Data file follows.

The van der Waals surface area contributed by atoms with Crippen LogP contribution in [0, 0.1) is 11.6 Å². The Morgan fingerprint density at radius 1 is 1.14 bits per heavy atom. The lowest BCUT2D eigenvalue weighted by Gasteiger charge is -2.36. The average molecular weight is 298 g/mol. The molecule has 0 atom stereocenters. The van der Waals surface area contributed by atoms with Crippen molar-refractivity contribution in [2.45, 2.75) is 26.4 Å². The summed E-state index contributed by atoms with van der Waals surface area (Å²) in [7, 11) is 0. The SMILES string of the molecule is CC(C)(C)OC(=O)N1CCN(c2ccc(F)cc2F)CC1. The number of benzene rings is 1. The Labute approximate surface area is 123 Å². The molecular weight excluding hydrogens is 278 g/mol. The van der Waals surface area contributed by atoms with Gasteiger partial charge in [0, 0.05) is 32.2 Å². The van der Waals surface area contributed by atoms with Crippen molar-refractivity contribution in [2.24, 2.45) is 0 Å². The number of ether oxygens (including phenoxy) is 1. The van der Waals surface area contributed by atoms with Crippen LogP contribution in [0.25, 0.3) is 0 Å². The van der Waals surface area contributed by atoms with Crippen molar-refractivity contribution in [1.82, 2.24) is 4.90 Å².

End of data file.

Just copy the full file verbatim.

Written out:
The van der Waals surface area contributed by atoms with Crippen LogP contribution in [0, 0.1) is 11.6 Å². The Morgan fingerprint density at radius 1 is 1.14 bits per heavy atom. The lowest BCUT2D eigenvalue weighted by Gasteiger charge is -2.36. The average molecular weight is 298 g/mol. The molecule has 0 atom stereocenters. The van der Waals surface area contributed by atoms with Crippen molar-refractivity contribution in [2.45, 2.75) is 26.4 Å². The summed E-state index contributed by atoms with van der Waals surface area (Å²) in [7, 11) is 0. The SMILES string of the molecule is CC(C)(C)OC(=O)N1CCN(c2ccc(F)cc2F)CC1. The number of benzene rings is 1. The Labute approximate surface area is 123 Å². The molecular weight excluding hydrogens is 278 g/mol. The van der Waals surface area contributed by atoms with Gasteiger partial charge in [0, 0.05) is 32.2 Å². The van der Waals surface area contributed by atoms with Crippen molar-refractivity contribution in [2.24, 2.45) is 0 Å². The number of ether oxygens (including phenoxy) is 1. The van der Waals surface area contributed by atoms with Crippen LogP contribution in [0.25, 0.3) is 0 Å². The van der Waals surface area contributed by atoms with Crippen molar-refractivity contribution in [1.82, 2.24) is 4.90 Å².